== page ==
|A shéimh-bhean bhreá mhaorga na mín rosc||O fine, gentle, majestic lady of the lovely eyes|
|Tabhair spás beag mí dhom, nó dhó,||Give me a little time, just a month or two,|
|Go dtéad seal ag féachaint mo mhuintir||So that I may go to see my family|
|Is go ndéanfad gach ní [a] chur i dtreó.||And make all the suitable arrangements.|
|Mo scéalta do m’ ghaoltaibh go n-inse||I will tell my news to my relations|
|Is mo chaomh beannacht choíche [a] chur leó||And will leave them with my blessing forever,|
|Is me léir [a] chur fé chaol leacaibh sínte||And may I be dead and buried under a headstone|
|Má thréigim tu choíche dhom dheoin.||If I ever abandon you of my own volition.|
|Véarsa 7||Verse 7|
|Do réidhmhar le chéile sa ní sin||We came to an understanding in that way|
|Ar aontoil ná scaoilfeadh go deó,||And agreed that we would never be parted,|
|Go raibh téarnamh an lae [ag] teacht sa taobh thoir||As the day was dawning from the east|
|Is na héanlaithe [ag] síor-seinim ceól,||And the birds [were] making music constantly.|
|Gur thug sí féachaint ró-dhiamhrach ar a croí orm||She gave me a look from her heart, full of mystery,|
|Do shéid me le saoghadaibh is meon||Which stirred me with pangs and with desire|
|Is mar bhéarsa ar scéaltaibh na hoíche||And, as a conclusion to the night’s events,|
|Dá béal milis binn thugas póg.||I kissed her sweet, eloquent mouth.|
This is one of the longest texts in the Goodman song manuscript and is an example of the romantic aisling, so popular with poets of the 18th and 19th centuries.
This song shares its name with a better-known poem by Eoghan Rua Ó Súilleabháin (c.1748-1784) and the subject matter is similar but the two texts are different. This text is ascribed to Pádraig Ó hIarlaithe of the great poetic family of Baile Mhúirne, Co. Cork.
Muintir Iarlaithe were, for centuries, airchinnigh (erenaghs or hereditary stewards) of Teampall Ghobnatan and held large areas of land. They were dispossessed of their lands and house (Tigh na Cille) in the second half of the 17th century and settled just over the border in Co. Kerry. Dáth, who was born c.1690, had to flee from the ancestral home where they had held a Cúirt Éigse or Court of Poetry, the demise of which was lamented, not just by themselves but by other poets too. According to Pádraig Ó Tuathail in Filí an tSuláin (Cork, 1993), his son was Pádraig. This would give a tentative date of about the middle of the 18th century for the composition of this amhrán. This is contradicted by the mention in verse three of ‘the Emperor,’ presumably Napoleon, but it is possible that the poem suffered some alteration with the passage of time.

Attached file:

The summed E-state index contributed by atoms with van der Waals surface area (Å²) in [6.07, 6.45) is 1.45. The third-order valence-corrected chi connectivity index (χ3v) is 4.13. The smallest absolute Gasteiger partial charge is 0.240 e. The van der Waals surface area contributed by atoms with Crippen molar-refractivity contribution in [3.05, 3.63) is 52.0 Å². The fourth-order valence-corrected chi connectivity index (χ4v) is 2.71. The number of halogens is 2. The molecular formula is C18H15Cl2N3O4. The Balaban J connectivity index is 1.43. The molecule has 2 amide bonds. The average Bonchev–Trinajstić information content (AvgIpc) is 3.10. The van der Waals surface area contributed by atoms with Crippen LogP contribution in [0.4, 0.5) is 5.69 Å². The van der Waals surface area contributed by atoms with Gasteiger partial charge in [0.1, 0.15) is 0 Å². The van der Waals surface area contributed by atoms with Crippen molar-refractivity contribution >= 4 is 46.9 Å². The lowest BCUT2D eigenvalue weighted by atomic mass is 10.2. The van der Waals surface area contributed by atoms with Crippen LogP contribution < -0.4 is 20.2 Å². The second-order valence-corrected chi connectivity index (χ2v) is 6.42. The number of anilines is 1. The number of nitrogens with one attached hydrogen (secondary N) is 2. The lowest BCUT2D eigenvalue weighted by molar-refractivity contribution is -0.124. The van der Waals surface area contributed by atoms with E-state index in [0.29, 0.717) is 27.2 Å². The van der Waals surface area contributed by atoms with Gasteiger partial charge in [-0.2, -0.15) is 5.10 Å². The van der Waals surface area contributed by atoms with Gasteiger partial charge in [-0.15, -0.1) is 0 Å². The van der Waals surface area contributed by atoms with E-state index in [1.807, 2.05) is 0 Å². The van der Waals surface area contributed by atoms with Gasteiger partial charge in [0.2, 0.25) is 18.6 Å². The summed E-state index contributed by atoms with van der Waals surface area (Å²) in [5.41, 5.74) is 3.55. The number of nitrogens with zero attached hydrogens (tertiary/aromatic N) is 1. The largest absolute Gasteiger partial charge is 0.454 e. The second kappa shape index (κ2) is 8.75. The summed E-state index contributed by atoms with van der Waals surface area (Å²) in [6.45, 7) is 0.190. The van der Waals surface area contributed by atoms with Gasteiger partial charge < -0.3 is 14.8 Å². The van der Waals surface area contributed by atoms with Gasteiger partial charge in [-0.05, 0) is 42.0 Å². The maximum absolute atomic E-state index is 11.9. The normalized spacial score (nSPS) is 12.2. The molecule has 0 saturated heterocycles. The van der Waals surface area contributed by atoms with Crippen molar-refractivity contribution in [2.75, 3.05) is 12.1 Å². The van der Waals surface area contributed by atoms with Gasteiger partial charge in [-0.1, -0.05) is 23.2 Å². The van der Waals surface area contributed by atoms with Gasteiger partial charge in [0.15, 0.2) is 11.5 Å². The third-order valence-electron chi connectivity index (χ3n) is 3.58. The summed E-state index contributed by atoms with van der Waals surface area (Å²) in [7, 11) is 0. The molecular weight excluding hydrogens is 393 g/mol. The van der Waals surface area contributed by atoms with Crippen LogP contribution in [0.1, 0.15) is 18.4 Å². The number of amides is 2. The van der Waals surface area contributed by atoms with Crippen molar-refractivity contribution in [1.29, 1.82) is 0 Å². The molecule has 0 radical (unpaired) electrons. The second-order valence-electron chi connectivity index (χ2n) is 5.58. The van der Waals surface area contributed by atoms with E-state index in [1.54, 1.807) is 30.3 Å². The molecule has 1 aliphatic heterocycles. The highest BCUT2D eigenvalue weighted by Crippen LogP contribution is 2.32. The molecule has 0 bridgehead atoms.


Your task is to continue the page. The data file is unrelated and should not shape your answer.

It is set in Blarney, Co. Cork and mentions the lake there, the nearby village of Teamhar (angl. Tower) and the ‘Groves of Blarney’ which were made famous by Richard Alfred Milliken (1767-1815) in his song of that name.
This song was published in Ceol ár Sinsear by an tAthair Pádraig Breathnach in 1923 having previously been collected by A.M. Freeman for the Journal of the Folk Music Society from Crothúr Ó Cochláin, Doire na Sagart, shortly before World War 1. Breathnach gives a date of composition of 1744. His verses 1, 2 and 3 correspond closely to the first three verses in Goodman’s version, above. However, Goodman has four verses more in his text which Breathnach lacks.
Freeman’s verse 1 matches Goodman’s verse 1 and Freeman’s verses 6, 7, 8 and 9 correspond to Goodman’s verses 4, 5, 6 and 7. Freeman does not give the words of his verses 2, 3, 4 and 5 but from his description of them they belong to a political aisling rather than this romantic aisling.